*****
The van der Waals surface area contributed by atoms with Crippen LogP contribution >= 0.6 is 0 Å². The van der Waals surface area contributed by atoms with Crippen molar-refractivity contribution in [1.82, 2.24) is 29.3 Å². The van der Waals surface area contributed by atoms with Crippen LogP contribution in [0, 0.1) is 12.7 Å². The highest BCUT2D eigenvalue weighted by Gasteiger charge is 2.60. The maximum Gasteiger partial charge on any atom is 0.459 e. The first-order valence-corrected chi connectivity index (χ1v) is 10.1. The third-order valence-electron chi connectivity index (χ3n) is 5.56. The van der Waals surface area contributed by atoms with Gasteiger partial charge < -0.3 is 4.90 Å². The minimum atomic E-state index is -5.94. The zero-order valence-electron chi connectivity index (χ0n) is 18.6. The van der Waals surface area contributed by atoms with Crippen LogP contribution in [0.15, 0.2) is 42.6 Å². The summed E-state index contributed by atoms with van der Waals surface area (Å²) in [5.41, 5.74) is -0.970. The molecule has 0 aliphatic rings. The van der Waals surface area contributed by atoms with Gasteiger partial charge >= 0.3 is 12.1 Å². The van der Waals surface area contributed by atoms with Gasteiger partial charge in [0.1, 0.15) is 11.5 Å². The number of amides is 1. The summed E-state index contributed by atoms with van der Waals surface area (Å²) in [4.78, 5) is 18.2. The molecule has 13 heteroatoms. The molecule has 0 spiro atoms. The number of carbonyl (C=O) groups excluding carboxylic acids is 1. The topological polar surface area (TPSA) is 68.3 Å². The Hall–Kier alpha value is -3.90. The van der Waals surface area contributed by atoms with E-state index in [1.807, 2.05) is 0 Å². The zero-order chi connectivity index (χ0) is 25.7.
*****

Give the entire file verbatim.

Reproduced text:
The van der Waals surface area contributed by atoms with Crippen LogP contribution >= 0.6 is 0 Å². The van der Waals surface area contributed by atoms with Crippen molar-refractivity contribution in [1.82, 2.24) is 29.3 Å². The van der Waals surface area contributed by atoms with Crippen LogP contribution in [0, 0.1) is 12.7 Å². The highest BCUT2D eigenvalue weighted by Gasteiger charge is 2.60. The maximum Gasteiger partial charge on any atom is 0.459 e. The first-order valence-corrected chi connectivity index (χ1v) is 10.1. The third-order valence-electron chi connectivity index (χ3n) is 5.56. The van der Waals surface area contributed by atoms with Gasteiger partial charge < -0.3 is 4.90 Å². The minimum atomic E-state index is -5.94. The zero-order valence-electron chi connectivity index (χ0n) is 18.6. The van der Waals surface area contributed by atoms with Crippen LogP contribution in [0.15, 0.2) is 42.6 Å². The summed E-state index contributed by atoms with van der Waals surface area (Å²) in [5.41, 5.74) is -0.970. The molecule has 0 aliphatic rings. The van der Waals surface area contributed by atoms with Gasteiger partial charge >= 0.3 is 12.1 Å². The van der Waals surface area contributed by atoms with Gasteiger partial charge in [0.1, 0.15) is 11.5 Å². The number of amides is 1. The summed E-state index contributed by atoms with van der Waals surface area (Å²) in [4.78, 5) is 18.2. The molecule has 13 heteroatoms. The molecule has 0 spiro atoms. The number of carbonyl (C=O) groups excluding carboxylic acids is 1. The topological polar surface area (TPSA) is 68.3 Å². The Hall–Kier alpha value is -3.90. The van der Waals surface area contributed by atoms with E-state index in [1.807, 2.05) is 0 Å². The zero-order chi connectivity index (χ0) is 25.7.